Skip to main navigationSkip to main content
The University of Southampton
PsychologyOur news, events & seminars

Poverty is the mother of crime? Links between socioeconomic status and antisocial behaviour in young people Seminar

Time:
12:30 - 13:30
Date:
17 March 2016
Venue:
University of Southampton Highfield Campus Building 44 (Shackleton) Room 3031/3033

For more information regarding this seminar, please telephone Sue McNally on 02380 595150 or email S.McNally@soton.ac.uk .

Event details

A number of psychological theories and approaches to policy assume that lower family socio-economic status (SES) causes antisocial behaviour in children. The relevant evidence base will be examined in this talk. A systematic review of the literature identified 139 independent estimates of the cross-sectional relationship between SES and antisocial behaviour. Meta-analysis estimated the overall relationship at r = -.10 (95% Confidence Interval: -.08, -.12) and identified reporter of antisocial behaviour as an important moderator of the relationship. The relationship was stronger with parent and teacher reporters than with child reporters. The current state of knowledge on the mechanisms that might underlie this association is reviewed. Current evidence that low SES may have a causal effect, and the factors that might mediate such an effect are considered. These include family investment, family stress, and broader social status. Whether the effect of low SES varies according to neighbourhood characteristics (e.g., relative poverty), developmental stage and other psychosocial characteristics are also discussed.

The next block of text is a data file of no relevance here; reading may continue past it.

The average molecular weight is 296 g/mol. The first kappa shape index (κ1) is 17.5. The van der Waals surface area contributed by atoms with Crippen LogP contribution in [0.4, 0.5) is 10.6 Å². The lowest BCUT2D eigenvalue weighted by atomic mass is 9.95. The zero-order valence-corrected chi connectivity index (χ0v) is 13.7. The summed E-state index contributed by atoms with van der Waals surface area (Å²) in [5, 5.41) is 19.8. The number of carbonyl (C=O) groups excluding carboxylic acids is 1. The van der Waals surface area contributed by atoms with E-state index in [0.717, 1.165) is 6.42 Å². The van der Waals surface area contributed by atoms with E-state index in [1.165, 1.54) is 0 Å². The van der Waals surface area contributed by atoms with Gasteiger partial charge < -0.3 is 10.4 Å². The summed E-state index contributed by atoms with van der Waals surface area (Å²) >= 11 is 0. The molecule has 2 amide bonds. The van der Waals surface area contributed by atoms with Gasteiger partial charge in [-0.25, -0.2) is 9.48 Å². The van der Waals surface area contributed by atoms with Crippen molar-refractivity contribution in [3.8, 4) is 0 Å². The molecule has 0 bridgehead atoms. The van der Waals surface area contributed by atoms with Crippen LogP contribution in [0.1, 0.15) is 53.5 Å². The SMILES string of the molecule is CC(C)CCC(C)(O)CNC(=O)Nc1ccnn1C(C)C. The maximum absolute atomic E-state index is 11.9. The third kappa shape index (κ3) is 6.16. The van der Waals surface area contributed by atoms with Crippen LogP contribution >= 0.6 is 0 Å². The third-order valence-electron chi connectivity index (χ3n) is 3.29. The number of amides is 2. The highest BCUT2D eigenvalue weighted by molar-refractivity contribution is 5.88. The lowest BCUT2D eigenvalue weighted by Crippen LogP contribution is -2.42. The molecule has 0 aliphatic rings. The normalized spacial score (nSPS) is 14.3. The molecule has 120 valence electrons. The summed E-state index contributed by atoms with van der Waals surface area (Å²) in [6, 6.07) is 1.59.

Speaker information

Dr Richard Rowe, University of Sheffield. Research Interests The Development of Antisocial behaviour: Sex differences, callousness, oppositionality, testosterone, behavioural genetics. Driver Behaviour: Interventions to reduce risky driving, factors contributing to crash liability. Anticipation in skilled performance: Video simulation measurement, modelling and training implications particularly regarding tennis and driving. Quality of Life in Chronic Illness: This work addresses predictors of quality of life in survivors of cancer. I am currently supervising a project examining whether an educational intervention can improve psychosocial functioning in children with leukaemia.

Privacy Settings